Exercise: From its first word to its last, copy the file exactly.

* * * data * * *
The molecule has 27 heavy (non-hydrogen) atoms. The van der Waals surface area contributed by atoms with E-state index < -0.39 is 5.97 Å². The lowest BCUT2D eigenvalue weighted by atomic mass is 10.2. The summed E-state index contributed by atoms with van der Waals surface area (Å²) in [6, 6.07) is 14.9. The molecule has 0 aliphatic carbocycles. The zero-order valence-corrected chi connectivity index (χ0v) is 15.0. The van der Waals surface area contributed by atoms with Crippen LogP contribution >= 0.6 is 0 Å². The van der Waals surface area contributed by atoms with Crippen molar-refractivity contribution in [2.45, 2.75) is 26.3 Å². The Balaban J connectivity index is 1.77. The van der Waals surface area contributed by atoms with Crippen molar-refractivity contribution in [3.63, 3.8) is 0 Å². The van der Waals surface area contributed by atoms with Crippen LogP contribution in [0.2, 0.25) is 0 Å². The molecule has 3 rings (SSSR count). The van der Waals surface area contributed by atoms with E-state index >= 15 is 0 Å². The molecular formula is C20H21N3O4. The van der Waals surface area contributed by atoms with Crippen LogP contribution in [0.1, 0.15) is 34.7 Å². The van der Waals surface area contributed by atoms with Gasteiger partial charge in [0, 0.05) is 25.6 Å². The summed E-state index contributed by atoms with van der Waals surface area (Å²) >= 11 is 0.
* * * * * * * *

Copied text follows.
The molecule has 27 heavy (non-hydrogen) atoms. The van der Waals surface area contributed by atoms with E-state index < -0.39 is 5.97 Å². The lowest BCUT2D eigenvalue weighted by atomic mass is 10.2. The summed E-state index contributed by atoms with van der Waals surface area (Å²) in [6, 6.07) is 14.9. The molecule has 0 aliphatic carbocycles. The zero-order valence-corrected chi connectivity index (χ0v) is 15.0. The van der Waals surface area contributed by atoms with Crippen LogP contribution >= 0.6 is 0 Å². The van der Waals surface area contributed by atoms with Crippen molar-refractivity contribution in [2.45, 2.75) is 26.3 Å². The Balaban J connectivity index is 1.77. The van der Waals surface area contributed by atoms with Crippen molar-refractivity contribution in [3.63, 3.8) is 0 Å². The van der Waals surface area contributed by atoms with Crippen LogP contribution in [0.2, 0.25) is 0 Å². The molecule has 3 rings (SSSR count). The van der Waals surface area contributed by atoms with E-state index >= 15 is 0 Å². The molecular formula is C20H21N3O4. The van der Waals surface area contributed by atoms with Crippen LogP contribution in [0.1, 0.15) is 34.7 Å². The van der Waals surface area contributed by atoms with Gasteiger partial charge in [0, 0.05) is 25.6 Å². The summed E-state index contributed by atoms with van der Waals surface area (Å²) >= 11 is 0.